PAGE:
Elise Stefanik Files Ethics Complaint Against Trump Fraud Trial Judge
Representative Elise Stefanik, a member of the House Republican leadership and an ally of former President Donald J. Trump, filed an ethics complaint Friday attacking the judge presiding over Mr. Trump’s civil fraud trial, the latest salvo in a right-wing war against the case.
Echoing the courtroom rhetoric of Mr. Trump’s lawyers, the letter complains that the Democratic judge, Arthur F. Engoron, has been biased against the former president, who testified this week in New York State Supreme Court. The New York attorney general, Letitia James, has accused Mr. Trump of fraudulent business practices, and in a pretrial ruling Justice Engoron agreed, validating the heart of her case.
The letter, to a judicial conduct commission, is unlikely to have any immediate repercussions in the trial, which will determine the consequences Mr. Trump and his company will face as a result of the fraud. But it represents the latest Republican attempt to tar Justice Engoron, and to meddle with Ms. James’s case. The judge has placed narrow gag orders on both the former president and his lawyers, but nothing bars Mr. Trump’s allies from their criticism.
They have taken up the effort with gusto.
“I filed an official judicial complaint against Judge Arthur Engoron for his inappropriate bias and judicial intemperance in New York’s disgraceful lawsuit against President Donald J. Trump and the Trump Organization,” Ms. Stefanik said in a statement Friday.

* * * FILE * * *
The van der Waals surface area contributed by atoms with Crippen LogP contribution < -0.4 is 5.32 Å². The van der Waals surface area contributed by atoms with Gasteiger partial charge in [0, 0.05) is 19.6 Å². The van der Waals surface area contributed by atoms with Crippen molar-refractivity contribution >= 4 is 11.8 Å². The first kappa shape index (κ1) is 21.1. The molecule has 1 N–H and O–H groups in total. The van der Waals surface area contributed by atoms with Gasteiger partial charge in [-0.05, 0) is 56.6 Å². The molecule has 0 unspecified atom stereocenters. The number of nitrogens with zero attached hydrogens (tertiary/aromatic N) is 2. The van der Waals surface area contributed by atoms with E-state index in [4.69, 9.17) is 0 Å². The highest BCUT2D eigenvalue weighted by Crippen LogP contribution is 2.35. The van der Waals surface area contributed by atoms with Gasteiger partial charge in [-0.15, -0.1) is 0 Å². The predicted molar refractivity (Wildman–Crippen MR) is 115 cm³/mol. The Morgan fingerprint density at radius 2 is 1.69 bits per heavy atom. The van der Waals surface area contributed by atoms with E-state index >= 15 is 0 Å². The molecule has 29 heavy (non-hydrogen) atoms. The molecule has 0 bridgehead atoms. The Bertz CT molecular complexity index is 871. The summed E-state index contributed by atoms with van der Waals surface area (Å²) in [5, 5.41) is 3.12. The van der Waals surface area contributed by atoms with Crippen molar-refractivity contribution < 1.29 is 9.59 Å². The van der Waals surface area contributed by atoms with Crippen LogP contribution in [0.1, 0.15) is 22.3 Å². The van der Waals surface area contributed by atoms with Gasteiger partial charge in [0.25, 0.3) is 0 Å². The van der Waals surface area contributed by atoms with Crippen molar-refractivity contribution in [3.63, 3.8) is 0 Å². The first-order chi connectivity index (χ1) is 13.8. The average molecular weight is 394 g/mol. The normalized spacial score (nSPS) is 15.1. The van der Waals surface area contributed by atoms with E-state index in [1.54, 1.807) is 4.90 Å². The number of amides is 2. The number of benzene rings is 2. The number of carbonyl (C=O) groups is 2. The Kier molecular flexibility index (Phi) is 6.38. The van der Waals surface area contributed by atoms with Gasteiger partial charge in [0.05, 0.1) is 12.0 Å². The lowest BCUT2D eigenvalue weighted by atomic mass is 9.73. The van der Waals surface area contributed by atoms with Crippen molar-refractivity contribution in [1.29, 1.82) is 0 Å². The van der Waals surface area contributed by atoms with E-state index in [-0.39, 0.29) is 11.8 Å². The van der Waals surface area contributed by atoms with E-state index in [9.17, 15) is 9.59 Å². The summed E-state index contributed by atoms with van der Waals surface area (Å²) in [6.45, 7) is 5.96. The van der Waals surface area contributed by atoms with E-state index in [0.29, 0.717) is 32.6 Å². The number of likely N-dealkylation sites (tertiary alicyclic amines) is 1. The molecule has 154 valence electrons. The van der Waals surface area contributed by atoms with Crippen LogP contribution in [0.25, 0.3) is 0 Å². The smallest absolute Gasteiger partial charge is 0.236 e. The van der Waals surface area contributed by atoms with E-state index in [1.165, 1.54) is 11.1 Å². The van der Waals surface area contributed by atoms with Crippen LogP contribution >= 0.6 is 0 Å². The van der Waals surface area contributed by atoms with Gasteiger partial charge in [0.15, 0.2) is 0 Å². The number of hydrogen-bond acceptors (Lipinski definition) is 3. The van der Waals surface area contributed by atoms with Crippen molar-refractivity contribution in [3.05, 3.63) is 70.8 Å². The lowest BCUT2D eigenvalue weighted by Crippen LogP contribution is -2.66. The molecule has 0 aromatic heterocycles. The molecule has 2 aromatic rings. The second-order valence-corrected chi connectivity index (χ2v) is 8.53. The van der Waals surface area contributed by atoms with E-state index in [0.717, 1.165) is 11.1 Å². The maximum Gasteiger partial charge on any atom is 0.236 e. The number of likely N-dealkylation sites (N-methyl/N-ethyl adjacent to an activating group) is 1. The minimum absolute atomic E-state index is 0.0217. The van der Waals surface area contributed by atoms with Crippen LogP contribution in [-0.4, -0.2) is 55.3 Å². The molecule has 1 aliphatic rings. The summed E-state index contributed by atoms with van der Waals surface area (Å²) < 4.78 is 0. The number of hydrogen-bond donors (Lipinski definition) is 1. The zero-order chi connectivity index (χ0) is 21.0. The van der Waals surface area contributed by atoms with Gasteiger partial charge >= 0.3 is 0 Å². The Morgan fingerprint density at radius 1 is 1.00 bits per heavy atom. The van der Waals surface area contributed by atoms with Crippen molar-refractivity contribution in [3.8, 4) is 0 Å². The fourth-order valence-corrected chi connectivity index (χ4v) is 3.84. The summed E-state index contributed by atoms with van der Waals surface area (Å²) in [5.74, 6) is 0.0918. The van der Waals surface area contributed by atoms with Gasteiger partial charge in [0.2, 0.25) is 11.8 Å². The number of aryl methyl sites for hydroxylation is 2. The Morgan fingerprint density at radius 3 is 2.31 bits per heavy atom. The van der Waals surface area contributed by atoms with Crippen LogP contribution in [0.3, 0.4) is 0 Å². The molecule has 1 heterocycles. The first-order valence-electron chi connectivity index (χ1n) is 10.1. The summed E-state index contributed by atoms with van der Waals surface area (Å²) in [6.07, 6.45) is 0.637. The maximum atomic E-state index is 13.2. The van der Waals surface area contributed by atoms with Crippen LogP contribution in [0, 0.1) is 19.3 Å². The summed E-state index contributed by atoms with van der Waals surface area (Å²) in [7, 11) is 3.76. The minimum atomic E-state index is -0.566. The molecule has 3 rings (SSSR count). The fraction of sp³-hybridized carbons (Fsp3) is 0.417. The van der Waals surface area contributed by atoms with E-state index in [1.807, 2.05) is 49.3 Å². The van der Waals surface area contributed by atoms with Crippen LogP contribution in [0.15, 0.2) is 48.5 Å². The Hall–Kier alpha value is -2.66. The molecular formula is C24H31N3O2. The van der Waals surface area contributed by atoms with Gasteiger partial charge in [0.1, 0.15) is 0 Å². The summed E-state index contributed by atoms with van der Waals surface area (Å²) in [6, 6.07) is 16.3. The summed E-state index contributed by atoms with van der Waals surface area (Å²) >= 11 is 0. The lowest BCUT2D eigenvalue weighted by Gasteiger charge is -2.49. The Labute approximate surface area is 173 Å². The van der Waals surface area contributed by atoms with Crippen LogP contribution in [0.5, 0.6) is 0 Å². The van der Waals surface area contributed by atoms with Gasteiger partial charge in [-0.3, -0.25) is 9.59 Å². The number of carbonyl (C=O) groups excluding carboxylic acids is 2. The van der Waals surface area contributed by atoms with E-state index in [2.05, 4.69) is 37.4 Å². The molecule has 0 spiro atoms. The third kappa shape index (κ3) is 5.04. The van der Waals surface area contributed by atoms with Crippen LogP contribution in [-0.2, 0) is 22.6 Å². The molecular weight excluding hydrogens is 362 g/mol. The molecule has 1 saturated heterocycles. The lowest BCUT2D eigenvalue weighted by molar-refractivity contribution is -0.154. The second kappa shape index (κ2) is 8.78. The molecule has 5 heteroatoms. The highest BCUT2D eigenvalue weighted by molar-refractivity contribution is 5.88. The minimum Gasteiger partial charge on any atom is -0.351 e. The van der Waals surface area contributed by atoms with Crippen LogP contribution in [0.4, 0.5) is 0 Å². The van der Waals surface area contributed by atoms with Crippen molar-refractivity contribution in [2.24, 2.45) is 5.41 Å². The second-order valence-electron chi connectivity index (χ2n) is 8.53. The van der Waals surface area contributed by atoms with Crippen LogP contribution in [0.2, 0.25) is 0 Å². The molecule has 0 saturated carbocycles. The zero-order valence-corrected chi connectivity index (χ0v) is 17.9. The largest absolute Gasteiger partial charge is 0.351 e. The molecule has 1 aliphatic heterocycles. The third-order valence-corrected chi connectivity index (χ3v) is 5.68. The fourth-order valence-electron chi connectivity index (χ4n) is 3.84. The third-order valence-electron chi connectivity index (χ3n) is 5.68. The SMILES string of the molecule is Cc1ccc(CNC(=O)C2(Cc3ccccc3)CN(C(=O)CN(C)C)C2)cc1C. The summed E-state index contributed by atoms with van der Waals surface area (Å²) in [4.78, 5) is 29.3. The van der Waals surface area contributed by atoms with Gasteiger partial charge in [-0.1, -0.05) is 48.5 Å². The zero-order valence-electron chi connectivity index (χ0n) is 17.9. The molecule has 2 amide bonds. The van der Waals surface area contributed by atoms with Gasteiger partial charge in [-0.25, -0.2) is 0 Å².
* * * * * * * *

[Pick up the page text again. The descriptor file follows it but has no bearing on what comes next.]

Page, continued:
Al Baker, a spokesman for the New York court system, said in an email, “Judge Engoron’s actions and rulings in this matter are all part of the public record and speak for themselves.” He continued, “It is inappropriate to comment further.”
Mr. Trump, 77, has repeatedly implored his allies to fight on his behalf. And Ms. Stefanik, who has close ties to Mr. Trump’s team, has portrayed herself as one of his chief defenders, thrusting herself into the former president’s controversies dating back to the first impeachment he faced while president.
The civil fraud trial, which is separate from the four criminal cases against Mr. Trump, began early last month and is at its halfway point. After the former president and his daughter, Ivanka, testified this week, the attorney general’s office rested its case, which accuses Mr. Trump and his company of filling annual financial statements with fraudulent asset values in order to receive favorable treatment from banks and insurers. The defense case will start on Monday, with Donald Trump Jr. scheduled to return to the stand, and is expected to last into December.
Justice Engoron, 74, has not responded to the attacks outside the courtroom, though at one point this week he lost his temper when a lawyer for Mr. Trump, Christopher M. Kise, suggested, as he has throughout the trial, that the judge had been biased.
“I object now, and I continue to object, to your constant insinuations that I have some sort of double standard here. That is just not true,” the judge said, adding, “I just make the rulings as I see them. You know, like the umpire says, call them as I see them.”